Why Dogs Like Carrots

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Introduction

You’re at the dining room table, and for the first time in months, it looks like your child has eaten all their vegetables. What a victory! But tonight’s vegetable was carrots, and your child hates carrots. You then glance around, and you don’t see your dog, but you hear crunching. You look under the table and see him stare up at you, with orange carrots all over his face. Your child has wised up and has been slipping your dog carrots under the table all dinner long. While you’re happy your dog is eating healthy, you’re concerned that your child is not. But it is perplexing- why does your dog like carrots so much?  

The Root of the Behavior

Aside from being tasty to some dogs, chewing is fun! A carrot is crunchy and gives a dog a chance to chew something delicious. If you feed Rover a carrot whole, he’ll have tons of fun breaking it down. His jaw will get exercise from all the crunching, and he’ll have a healthy treat. 

It’s tough to say why some dogs are drawn to carrots and others aren’t, but a dog’s taste buds are very different than a human’s. A human has almost 9,000 taste buds, but a dog has a little less than 2,000 taste buds. A dog’s palette is not nearly as refined and typically tastes foods as salty, sweet, bitter, or sour. To them, a carrot does not need a fancy recipe of butter, salt, or other seasoning added. The carrot in its purest form is good enough for a dog. Dogs use their nose to choose their food more than their taste buds, so the smell of carrots might be enticing to them. A dog relies primarily on smell to determine if he will try a particular food, so to a dog, a carrot must trigger his happy smell receptors. Carrots can be sweet and sometimes bitter; a dog recognizes these flavors and smells and decides what to do from there. 

If your dog was given different foods as a puppy, he’s probably more willing to try a carrot. Dogs who were fed different foods are more receptive to new smells and tastes as compared to dogs who were only fed dry food and nothing else. A carrot can also be helpful to a teething dog. Vets have recommended a cold carrot to relieve the discomfort of teething in puppies. This relief will give the dog a positive memory of carrots, which will make him more likely to eat carrots later on in life.

Encouraging the Behavior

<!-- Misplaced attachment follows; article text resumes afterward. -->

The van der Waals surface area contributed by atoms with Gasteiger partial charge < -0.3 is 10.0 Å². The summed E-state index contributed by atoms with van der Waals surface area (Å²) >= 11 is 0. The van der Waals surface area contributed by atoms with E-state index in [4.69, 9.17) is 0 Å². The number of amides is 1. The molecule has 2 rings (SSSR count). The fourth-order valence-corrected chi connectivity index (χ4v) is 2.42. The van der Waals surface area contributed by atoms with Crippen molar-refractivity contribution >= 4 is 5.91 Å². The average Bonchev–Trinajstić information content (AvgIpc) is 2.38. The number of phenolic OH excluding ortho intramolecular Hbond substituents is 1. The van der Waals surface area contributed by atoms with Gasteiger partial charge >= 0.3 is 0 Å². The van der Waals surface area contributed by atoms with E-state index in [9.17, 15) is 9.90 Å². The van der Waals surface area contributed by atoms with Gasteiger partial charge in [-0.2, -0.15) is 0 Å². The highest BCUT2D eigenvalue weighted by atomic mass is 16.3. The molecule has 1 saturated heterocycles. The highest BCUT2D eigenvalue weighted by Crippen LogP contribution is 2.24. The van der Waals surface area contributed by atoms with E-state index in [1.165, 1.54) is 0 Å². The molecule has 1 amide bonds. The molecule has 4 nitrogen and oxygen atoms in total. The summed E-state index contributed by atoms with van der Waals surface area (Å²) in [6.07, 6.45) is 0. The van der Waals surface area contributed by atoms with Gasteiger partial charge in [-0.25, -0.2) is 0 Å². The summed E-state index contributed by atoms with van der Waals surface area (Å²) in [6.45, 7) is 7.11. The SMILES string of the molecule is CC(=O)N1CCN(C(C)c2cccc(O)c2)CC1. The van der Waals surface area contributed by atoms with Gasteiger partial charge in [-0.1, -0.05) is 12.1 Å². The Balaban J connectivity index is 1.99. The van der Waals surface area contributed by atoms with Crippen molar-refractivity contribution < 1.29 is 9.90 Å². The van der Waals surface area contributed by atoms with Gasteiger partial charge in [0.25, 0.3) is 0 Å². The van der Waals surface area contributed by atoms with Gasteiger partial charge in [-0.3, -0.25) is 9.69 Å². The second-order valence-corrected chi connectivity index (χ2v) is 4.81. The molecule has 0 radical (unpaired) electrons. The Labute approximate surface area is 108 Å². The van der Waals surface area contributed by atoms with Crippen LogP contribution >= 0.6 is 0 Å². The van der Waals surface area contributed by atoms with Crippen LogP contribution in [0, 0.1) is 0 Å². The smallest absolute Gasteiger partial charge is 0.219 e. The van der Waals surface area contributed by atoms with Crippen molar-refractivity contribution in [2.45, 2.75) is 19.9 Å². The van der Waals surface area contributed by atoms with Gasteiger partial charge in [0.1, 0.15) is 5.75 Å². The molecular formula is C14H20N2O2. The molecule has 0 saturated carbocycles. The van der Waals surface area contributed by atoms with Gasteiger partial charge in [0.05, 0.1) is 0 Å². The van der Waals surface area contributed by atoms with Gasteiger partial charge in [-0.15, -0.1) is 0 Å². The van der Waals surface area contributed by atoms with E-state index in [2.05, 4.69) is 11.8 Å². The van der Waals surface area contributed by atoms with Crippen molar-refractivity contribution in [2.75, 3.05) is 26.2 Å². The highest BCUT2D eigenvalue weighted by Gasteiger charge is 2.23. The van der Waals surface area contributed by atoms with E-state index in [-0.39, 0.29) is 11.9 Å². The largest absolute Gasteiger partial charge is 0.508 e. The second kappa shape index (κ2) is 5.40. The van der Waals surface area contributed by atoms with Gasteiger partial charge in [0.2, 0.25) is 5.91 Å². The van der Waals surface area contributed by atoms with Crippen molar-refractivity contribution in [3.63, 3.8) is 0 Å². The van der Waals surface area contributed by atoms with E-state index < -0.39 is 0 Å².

Feeding your dog carrots is a great way to treat your dog, keep him chewing, and provide him with nutrients. Carrots do more than give your dog an edible chew toy. Carrots support and encourage dental health. A raw carrot is an excellent way for your dog to scrape his teeth and prevent the buildup of plaque, which will make his trips to the dentist easier. Carrots are also a healthy alternative to manufactured, caloric treats. It’s so easy to give your dog treats from a bag or scraps from the table, and that also makes it easy for your dog to gain weight. Treating your dog to a carrot is a healthy alternative that makes him just as happy. Carrots also have fiber, which aids in digestion. If your dog has loose stool, consider giving him a natural treat like a carrot before buying him expensive dog food advertised to have high fiber. Chances are, the carrot tastes better. This orange root also contains Beta-Carotene, which helps with eyesight too. However, for this nutrient to be released and absorbed by dogs, the carrots need to be cooked. It’s up to you to cook the carrots or not, but remember that adding other ingredients change the flavor and nutritional value. Carrots also contain vitamin A, which helps his immune system and keeps his skin and coat healthy. Even though there are these wonderful benefits to feeding dogs carrots, it’s important not to overdo it. 

Other Solutions and Considerations

Just like a balanced diet advice for humans, the concept of everything in moderation also applies to dogs. If a pup has too many carrots, his digestion could be upset by the extra fiber, and vitamin A can build up in his system, which can become toxic. Vitamin A is included in most dog foods, so there shouldn’t be a worry that this is missing from your pup’s body. 

If you’re not sure how many carrots to give your dog, talk to your vet. Because every dog varies in size and weight, it’s important to make sure you give your dog the right amount. This will keep your dog happy and loving carrots. He’ll be able to gnaw that carrot, and you’ll know he has a healthy treat. 

Conclusion

You might have a dog who loves pup-corn, but carrots are much healthier and safer. Rather than having your child slip carrots under the table, make it a point to feed this affordable, natural, orange root vegetable to your dog as a regular treat. He will be fur-ever grateful that he doesn’t have to beg at the table for his favorite treat anymore.